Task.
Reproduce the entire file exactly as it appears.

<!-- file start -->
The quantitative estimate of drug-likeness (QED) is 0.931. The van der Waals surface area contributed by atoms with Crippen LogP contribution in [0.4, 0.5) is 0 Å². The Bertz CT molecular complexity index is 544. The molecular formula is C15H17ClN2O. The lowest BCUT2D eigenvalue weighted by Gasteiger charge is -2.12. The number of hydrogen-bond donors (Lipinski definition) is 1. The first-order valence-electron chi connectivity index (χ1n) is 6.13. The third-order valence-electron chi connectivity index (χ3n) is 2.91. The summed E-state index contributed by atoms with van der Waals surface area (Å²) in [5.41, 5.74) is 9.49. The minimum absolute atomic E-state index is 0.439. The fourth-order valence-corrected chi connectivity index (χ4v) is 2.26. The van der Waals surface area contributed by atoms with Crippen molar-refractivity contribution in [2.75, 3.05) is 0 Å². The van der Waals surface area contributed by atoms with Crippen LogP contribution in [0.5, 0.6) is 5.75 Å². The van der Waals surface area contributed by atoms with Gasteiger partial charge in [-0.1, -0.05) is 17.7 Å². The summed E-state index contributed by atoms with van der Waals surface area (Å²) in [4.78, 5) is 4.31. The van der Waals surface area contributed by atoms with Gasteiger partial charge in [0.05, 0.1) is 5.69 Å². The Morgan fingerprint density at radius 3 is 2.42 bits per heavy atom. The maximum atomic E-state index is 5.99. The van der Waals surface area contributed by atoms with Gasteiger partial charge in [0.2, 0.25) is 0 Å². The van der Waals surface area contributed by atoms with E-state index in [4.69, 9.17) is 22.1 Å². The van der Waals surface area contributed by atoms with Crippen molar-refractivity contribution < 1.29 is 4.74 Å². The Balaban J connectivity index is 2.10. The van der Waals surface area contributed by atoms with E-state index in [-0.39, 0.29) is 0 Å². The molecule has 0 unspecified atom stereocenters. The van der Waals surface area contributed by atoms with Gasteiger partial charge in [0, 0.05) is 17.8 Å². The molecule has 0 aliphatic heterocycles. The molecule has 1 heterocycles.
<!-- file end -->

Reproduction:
The quantitative estimate of drug-likeness (QED) is 0.931. The van der Waals surface area contributed by atoms with Crippen LogP contribution in [0.4, 0.5) is 0 Å². The Bertz CT molecular complexity index is 544. The molecular formula is C15H17ClN2O. The lowest BCUT2D eigenvalue weighted by Gasteiger charge is -2.12. The number of hydrogen-bond donors (Lipinski definition) is 1. The first-order valence-electron chi connectivity index (χ1n) is 6.13. The third-order valence-electron chi connectivity index (χ3n) is 2.91. The summed E-state index contributed by atoms with van der Waals surface area (Å²) in [5.41, 5.74) is 9.49. The minimum absolute atomic E-state index is 0.439. The fourth-order valence-corrected chi connectivity index (χ4v) is 2.26. The van der Waals surface area contributed by atoms with Crippen molar-refractivity contribution in [2.75, 3.05) is 0 Å². The van der Waals surface area contributed by atoms with Crippen LogP contribution in [0.5, 0.6) is 5.75 Å². The van der Waals surface area contributed by atoms with Gasteiger partial charge in [-0.1, -0.05) is 17.7 Å². The summed E-state index contributed by atoms with van der Waals surface area (Å²) in [4.78, 5) is 4.31. The van der Waals surface area contributed by atoms with Gasteiger partial charge in [0.05, 0.1) is 5.69 Å². The Morgan fingerprint density at radius 3 is 2.42 bits per heavy atom. The maximum atomic E-state index is 5.99. The van der Waals surface area contributed by atoms with Gasteiger partial charge in [0.2, 0.25) is 0 Å². The van der Waals surface area contributed by atoms with E-state index in [4.69, 9.17) is 22.1 Å². The van der Waals surface area contributed by atoms with Crippen molar-refractivity contribution < 1.29 is 4.74 Å². The Balaban J connectivity index is 2.10. The van der Waals surface area contributed by atoms with E-state index in [-0.39, 0.29) is 0 Å². The molecule has 0 unspecified atom stereocenters. The van der Waals surface area contributed by atoms with Gasteiger partial charge in [0, 0.05) is 17.8 Å². The molecule has 0 aliphatic heterocycles. The molecule has 1 heterocycles.